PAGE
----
Saturday, May 16, 2015

Good Practices #5 - I Find You Appealing

This one comes from Jason Lems (Level 5, Madison), by which I mean that he was the first person that I saw do it, and as always the possibility exists that he cribbed this practice from someone else. That's part of the beauty of the Judge Program. As Jeff Morrow says, "At every event your goal should be to steal an idea from someone else."

It's very common for the Head Judge of an event to tell his or her staff the following:
"If you have an appeal, come find me and tell me that you have an appeal. That should be the first thing out of your mouth. Interrupt what I am doing unless it looks like another appeal or investigation."

Appeals are a natural bottleneck in the system and it's important to clear them as soon as they arise. However, that bottleneck can get complicated when you get this type of appeal.

"I have an appeal. So Active Player cast a morph. It was a Den Protector by the way. Non-Active Player cast Dig Through Time in response. He didn't find a counterspell or anything, so the morph resolved. AP immediately flipped his Den Protector and returned 2 Deathmist Raptors to the battlefield. NAP cast Bile Blight on the Den Protector. AP said ok and put the Den Protector in the graveyard, then returned another Den Protector to his hand for the first one's regrowth ability. I ruled Drawing Extra Cards - Game Loss, and the player is appealing that."

Note how this story takes a while to reach the actual ruling that is being appealed. The original morph and Dig Through Time plays are irrelevant to the ruling, but judges often relay this kind of information to the Head Judge because the players told them this whole story, and they don't want to leave anything out.

Jason's addendum is to follow up "I have an appeal" with a brief explanation of the ruling. Examples of this could be:
* It's a rules question involving an exploit trigger.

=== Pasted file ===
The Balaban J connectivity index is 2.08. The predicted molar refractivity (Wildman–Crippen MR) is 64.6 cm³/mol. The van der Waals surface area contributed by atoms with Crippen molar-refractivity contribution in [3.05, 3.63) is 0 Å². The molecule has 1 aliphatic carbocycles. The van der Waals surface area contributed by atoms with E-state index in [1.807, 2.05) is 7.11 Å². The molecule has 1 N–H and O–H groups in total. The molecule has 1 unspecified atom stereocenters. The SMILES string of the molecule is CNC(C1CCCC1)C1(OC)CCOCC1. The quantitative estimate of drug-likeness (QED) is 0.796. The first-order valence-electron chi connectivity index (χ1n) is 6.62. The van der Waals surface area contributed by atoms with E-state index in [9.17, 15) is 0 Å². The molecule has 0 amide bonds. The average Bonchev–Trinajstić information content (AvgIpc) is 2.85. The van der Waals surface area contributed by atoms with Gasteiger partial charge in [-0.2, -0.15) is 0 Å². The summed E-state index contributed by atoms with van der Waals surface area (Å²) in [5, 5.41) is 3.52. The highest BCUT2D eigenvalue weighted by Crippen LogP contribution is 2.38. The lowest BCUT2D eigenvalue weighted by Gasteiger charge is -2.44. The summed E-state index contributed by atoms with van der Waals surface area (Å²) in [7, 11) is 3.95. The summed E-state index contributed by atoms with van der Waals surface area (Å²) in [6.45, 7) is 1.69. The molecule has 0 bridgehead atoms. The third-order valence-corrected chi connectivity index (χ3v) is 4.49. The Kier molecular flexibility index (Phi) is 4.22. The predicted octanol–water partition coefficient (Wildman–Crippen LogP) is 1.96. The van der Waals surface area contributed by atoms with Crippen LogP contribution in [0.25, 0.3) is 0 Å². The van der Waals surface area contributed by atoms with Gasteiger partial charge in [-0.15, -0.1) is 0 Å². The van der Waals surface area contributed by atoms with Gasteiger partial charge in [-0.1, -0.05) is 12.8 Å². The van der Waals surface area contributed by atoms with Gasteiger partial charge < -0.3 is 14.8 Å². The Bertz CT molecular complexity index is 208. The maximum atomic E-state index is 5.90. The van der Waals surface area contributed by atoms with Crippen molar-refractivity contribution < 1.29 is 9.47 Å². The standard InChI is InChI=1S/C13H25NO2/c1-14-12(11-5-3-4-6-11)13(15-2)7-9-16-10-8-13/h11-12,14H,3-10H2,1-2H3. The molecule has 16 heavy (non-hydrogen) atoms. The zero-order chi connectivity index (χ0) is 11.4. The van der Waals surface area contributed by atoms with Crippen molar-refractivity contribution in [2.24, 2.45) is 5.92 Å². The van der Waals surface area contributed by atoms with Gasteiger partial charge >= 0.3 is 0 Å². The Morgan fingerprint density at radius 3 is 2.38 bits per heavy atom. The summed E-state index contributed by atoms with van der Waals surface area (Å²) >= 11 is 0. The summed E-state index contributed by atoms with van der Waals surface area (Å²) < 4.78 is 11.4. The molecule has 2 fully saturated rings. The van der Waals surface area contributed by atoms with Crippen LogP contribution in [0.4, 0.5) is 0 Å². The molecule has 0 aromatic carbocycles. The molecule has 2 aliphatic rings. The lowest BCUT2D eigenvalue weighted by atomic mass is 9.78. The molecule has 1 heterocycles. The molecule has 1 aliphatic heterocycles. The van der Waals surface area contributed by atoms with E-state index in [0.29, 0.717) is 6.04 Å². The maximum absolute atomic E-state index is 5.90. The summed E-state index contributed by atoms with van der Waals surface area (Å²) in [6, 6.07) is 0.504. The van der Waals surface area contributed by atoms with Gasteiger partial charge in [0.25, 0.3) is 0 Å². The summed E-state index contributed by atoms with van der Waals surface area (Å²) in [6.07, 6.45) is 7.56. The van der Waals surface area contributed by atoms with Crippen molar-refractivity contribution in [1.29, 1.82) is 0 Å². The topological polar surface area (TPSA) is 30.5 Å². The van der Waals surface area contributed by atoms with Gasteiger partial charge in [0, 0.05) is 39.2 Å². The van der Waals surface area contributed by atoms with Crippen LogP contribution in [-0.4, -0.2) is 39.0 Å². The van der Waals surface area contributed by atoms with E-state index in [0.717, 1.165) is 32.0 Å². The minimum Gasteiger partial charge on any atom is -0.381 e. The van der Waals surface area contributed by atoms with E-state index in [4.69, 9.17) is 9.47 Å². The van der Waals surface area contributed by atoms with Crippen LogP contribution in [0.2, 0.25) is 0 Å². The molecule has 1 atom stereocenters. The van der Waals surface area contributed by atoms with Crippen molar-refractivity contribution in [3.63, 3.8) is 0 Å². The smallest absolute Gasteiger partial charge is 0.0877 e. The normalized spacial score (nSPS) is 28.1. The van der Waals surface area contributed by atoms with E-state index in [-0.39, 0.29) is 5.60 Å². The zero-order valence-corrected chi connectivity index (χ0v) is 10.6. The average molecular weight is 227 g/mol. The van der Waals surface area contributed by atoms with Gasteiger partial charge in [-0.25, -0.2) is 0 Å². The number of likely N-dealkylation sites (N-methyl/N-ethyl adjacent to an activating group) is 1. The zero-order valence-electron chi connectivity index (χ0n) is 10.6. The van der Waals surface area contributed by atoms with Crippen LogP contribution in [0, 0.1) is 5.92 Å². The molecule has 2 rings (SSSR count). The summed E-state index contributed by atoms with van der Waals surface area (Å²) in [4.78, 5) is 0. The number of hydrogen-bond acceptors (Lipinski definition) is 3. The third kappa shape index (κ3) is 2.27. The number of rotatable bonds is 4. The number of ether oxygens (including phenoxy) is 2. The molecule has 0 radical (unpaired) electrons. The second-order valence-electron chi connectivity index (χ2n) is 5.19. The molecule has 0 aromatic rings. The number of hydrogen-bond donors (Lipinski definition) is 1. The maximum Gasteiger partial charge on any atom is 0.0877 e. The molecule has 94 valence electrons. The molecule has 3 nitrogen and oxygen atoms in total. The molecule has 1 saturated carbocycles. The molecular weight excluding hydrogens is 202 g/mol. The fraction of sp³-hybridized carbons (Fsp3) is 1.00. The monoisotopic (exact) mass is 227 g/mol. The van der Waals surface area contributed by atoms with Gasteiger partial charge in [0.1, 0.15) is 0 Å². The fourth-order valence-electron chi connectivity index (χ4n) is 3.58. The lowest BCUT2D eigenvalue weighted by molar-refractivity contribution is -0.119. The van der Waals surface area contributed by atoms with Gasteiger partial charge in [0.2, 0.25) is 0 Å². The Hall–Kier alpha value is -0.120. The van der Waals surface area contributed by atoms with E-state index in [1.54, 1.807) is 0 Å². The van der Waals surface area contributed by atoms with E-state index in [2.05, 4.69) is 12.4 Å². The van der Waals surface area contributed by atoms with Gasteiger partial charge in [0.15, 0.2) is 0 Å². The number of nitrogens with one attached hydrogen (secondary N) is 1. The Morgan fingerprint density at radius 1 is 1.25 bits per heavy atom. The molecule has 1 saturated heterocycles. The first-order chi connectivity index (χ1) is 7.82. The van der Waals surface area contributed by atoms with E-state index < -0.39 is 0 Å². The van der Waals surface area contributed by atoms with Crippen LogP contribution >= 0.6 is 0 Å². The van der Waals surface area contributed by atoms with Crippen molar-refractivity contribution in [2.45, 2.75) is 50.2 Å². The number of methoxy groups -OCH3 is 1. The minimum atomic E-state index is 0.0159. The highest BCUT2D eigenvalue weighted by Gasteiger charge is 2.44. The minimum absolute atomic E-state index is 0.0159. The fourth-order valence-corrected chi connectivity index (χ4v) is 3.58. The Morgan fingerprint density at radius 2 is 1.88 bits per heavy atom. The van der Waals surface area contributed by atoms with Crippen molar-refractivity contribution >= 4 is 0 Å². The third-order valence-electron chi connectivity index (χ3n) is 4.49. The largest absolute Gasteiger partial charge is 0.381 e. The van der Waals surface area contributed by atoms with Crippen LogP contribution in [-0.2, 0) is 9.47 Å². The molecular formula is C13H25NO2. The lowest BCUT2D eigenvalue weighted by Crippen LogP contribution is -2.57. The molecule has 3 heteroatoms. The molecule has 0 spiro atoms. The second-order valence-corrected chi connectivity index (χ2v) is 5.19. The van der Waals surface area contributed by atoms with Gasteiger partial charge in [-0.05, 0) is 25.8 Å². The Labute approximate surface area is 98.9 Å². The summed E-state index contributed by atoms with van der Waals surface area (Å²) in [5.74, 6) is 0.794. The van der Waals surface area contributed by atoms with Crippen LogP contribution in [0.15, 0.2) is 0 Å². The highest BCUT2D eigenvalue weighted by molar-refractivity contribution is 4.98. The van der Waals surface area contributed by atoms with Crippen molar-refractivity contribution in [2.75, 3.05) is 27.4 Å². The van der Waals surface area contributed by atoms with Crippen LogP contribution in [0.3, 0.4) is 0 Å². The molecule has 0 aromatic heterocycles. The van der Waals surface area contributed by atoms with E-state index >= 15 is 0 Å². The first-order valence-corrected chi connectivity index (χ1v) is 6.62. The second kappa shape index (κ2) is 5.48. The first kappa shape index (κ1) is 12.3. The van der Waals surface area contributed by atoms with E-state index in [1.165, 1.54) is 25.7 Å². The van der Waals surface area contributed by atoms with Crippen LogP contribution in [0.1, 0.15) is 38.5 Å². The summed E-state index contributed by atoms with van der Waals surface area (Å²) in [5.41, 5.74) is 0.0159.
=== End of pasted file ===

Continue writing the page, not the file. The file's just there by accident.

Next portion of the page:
* It's a life total dispute.
* It's a Game Loss for Deck/Decklist Problem.

Explaining this up front puts the Head Judge in the right mindset and let's him or her focus on the relevant parts of the story.

Tuesday, May 5, 2015

Is It Missed #5 - Surrak, the Hunt Caller

You missed your trigger, so call me maybe.

Over the past few months, I've had growing concerns about Citadel Siege's beginning of combat targeted trigger. The only reason I didn't write about it in this space was because Citadel Siege was a rare, so showed up rarely in Limited, and wasn't a big enough player in Constructed to warrant writing about.

As it turns out, Citadel Siege is beginning to see some fringe play, and will likely continue to build up steam in Constructed, but it has been completely usurped by Surrak, the Hunt Caller. This guy is the real deal, unlike his alternate timeline self. (Weird how many of the former Khans became better cards in the new timeline.)

Let's say you control a Polukranos, World Eater, a 5-power creature, and cast Surrak, the Hunt Caller. This gives you the 8 power you need for formidable. You turn both of your creatures sideways and say "Attack for 10." Your opponent calls over a judge expressing concern about the Surrak trigger. Is it missed?

Surrak has a targeted trigger, so the rules require you to choose a target before you pass priority next. However, what's going on here is that you're executing a shortcut. As it is illegal for the Surrak to attack the turn you cast it, it seems clear that the shortcut is "move to combat, target Surrak with his own trigger, declare Surrak and Polukranos as attackers, deal 10 to you."

The problem is that's a lot to cram into the shortcut "attack for 10" and the less you say explicitly about what you are doing, the more chances you take that you could be missing something in the sequence, and you are leaving your actions open to interpretation. The trigger rules state that "the controller must announce those choices" not "the controller must heavily imply through their actions."

One case when the rules are clear that the trigger is missed is when a player uses a typical combat shortcut. "I'm ready to go to combat" and "declare attacks?" are two common examples of these. These shortcuts " offers to keep passing priority until an opponent has priority in the beginning of combat step. Opponents are assumed to be acting then unless they specify otherwise." Combined with the missed trigger rules that state that you must announce targets when the ability is put on the stack, the use of this shortcut means that you are passing priority in the beginning of combat step when the trigger should already be on the stack (and thus have a target declared). In order to not miss the trigger here you need to make it a part of your shortcut. "Go to combat. Surrak targeting himself" or some variation of that.

As with all "Is It Missed?" entries, this policy applies at Competitive REL. Let me know if you want me to write about missed trigger philosophy at Regular REL as well.